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    Complete archive, 1999-present

    2008-2009 reviews:
  • Anaïs Nin Goes To Hell
  • beast: a parable
  • Blanche Survives Katrina in a FEMA Trailer Named Desire
  • Blasted
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  • China: The Whole Enchilada
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  • Fringe Festival 2008
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  • The Glass Cage
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  • Hidden Fees* (A Play About Money)
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  • King of Shadows
  • The Longest Running Joke of the Twentieth Century
  • Lucasville: The Untold Story of a Prison Uprising
  • Macbeth
  • The Master Builder
  • Missa Solemnis, or The Play About Henry
  • Mourn the Living Hector
  • A Nasty Story
  • Nowadays
  • the october crisis (to laura)
  • Oresteia
  • Other Bodies
  • Prayer
  • Psalms of a Questionable Nature
  • Raised by Lesbians
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  • Sleepwalk With Me
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  • Something Weird . . . in the Red Room
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  • The Third from the Left
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  • The Wendigo
  • Zombie


    The Negative Energy Field

    The brother's grim

    Playwright Tom X. Chao turns St. Marks Place into Bleaker Street with his darkly funny paean to pessimism, "The Negative Energy Field."


    You wait expectantly for the show to begin. The lights go down. The tension builds. As the lights come up . . . wait, they don't come up. Slowly your eyes adjust, and you can just make out a black lump on the stage.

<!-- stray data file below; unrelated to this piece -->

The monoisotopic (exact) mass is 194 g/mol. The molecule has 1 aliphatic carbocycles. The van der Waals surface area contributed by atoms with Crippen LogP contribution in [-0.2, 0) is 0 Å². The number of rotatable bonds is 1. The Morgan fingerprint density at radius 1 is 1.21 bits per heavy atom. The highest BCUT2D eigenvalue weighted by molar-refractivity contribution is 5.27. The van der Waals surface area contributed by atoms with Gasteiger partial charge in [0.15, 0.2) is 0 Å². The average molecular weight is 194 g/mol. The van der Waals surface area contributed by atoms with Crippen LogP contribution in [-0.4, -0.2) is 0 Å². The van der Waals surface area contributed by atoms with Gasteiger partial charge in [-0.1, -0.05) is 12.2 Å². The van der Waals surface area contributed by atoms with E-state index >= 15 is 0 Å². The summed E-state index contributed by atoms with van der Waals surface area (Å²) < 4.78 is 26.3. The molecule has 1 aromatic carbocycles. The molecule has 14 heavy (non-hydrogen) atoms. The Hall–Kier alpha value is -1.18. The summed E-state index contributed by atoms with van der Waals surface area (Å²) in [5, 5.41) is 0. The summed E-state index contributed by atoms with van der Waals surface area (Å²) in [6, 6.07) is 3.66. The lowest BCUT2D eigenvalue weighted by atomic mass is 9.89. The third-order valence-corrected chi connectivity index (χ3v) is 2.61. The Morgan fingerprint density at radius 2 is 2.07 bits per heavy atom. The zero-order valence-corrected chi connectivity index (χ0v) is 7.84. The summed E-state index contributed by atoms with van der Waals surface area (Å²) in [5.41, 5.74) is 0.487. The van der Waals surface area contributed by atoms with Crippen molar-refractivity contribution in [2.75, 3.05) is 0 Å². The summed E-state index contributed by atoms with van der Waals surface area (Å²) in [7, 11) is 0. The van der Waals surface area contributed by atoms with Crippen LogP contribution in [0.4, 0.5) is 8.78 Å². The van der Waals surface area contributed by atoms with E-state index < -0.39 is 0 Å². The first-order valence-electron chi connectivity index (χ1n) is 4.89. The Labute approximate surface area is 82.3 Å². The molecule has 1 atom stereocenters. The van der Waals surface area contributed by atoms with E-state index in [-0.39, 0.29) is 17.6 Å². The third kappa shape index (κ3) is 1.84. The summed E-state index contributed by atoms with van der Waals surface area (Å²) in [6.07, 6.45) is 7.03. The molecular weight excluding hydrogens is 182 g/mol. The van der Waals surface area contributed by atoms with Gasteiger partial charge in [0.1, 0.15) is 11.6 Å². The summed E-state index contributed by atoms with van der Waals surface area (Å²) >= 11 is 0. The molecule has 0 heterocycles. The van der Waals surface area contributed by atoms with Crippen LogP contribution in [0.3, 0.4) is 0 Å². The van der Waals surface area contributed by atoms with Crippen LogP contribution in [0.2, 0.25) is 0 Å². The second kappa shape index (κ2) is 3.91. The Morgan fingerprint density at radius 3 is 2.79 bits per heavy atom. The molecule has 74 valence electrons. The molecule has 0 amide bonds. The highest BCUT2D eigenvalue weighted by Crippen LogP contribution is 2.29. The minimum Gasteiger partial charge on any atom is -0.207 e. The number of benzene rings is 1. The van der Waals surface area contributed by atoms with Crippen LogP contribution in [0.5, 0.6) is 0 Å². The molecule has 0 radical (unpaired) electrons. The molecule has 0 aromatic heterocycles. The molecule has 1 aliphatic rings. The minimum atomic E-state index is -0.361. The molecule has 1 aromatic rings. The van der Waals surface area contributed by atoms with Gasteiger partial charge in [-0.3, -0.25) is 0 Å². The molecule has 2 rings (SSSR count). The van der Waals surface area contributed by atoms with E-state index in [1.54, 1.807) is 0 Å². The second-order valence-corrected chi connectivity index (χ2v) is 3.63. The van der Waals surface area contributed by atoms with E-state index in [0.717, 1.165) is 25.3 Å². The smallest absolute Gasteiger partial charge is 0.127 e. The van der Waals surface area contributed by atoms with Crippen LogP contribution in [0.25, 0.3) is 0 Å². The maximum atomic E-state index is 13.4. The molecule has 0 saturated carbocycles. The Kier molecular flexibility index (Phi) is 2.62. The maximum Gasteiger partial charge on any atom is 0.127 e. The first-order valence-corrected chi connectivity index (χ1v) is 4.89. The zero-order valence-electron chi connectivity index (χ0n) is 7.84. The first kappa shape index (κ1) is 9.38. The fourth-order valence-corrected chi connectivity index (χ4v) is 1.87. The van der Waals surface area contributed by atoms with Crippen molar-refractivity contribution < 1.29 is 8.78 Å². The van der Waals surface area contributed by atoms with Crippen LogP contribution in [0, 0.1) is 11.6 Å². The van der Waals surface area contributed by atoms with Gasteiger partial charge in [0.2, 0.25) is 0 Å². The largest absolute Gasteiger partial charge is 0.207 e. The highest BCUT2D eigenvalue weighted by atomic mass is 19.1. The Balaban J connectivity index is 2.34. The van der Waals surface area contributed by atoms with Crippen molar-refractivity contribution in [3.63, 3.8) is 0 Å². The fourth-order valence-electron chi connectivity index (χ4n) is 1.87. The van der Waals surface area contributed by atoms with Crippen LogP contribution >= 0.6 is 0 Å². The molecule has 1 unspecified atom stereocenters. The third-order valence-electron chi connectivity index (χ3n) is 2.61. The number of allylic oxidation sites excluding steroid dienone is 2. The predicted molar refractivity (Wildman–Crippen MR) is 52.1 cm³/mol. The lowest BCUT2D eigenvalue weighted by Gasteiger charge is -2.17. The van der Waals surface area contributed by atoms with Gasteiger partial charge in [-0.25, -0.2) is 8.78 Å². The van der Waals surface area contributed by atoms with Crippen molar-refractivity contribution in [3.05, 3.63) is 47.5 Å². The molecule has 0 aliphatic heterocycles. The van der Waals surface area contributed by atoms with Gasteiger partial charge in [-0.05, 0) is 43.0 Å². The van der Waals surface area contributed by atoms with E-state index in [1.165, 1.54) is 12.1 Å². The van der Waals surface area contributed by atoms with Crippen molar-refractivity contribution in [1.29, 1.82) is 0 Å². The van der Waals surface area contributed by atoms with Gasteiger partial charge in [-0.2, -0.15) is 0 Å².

Written and performed by: Tom X. Chao.

    Related links: Official site
    It begins to speak.

    Somewhere up there in the blackness is "The Negative Energy Field," an emotional black hole created by playwright Tom X. Chao that sucks up all positive matter around it and crushes it into pure negative energy.

    Fortunately, it has a sense of humor.

    A dark one, naturally.

    Or maybe just an unsual willingness to bare all of its deepest anxieties. A resonant baritone — the voice of the subconscious, perhaps — wonders if it has wasted its whole life, if art is obsolete, if society is crumbling, if it will ever be loved. Wait a minute — those are your deepest anxieties! What's Tom X. Chao doing with them?

    I originally saw this show at the 1999 Fringe Festival. I had just seen a couple of mediocre plays and was feeling like I wouldn't see any of the obscure but brilliant shows I hope to find there, when suddenly I stumbled on this one and felt like I'd finally found the fringe in the Fringe Festival. It was grim, weird, funny, and chillingly perceptive. If you need a good jolt of negativity, a reason not to get out of bed in the new millennium, this is the indistinct black blob you've been waiting to hear.

    JANUARY 24, 2001

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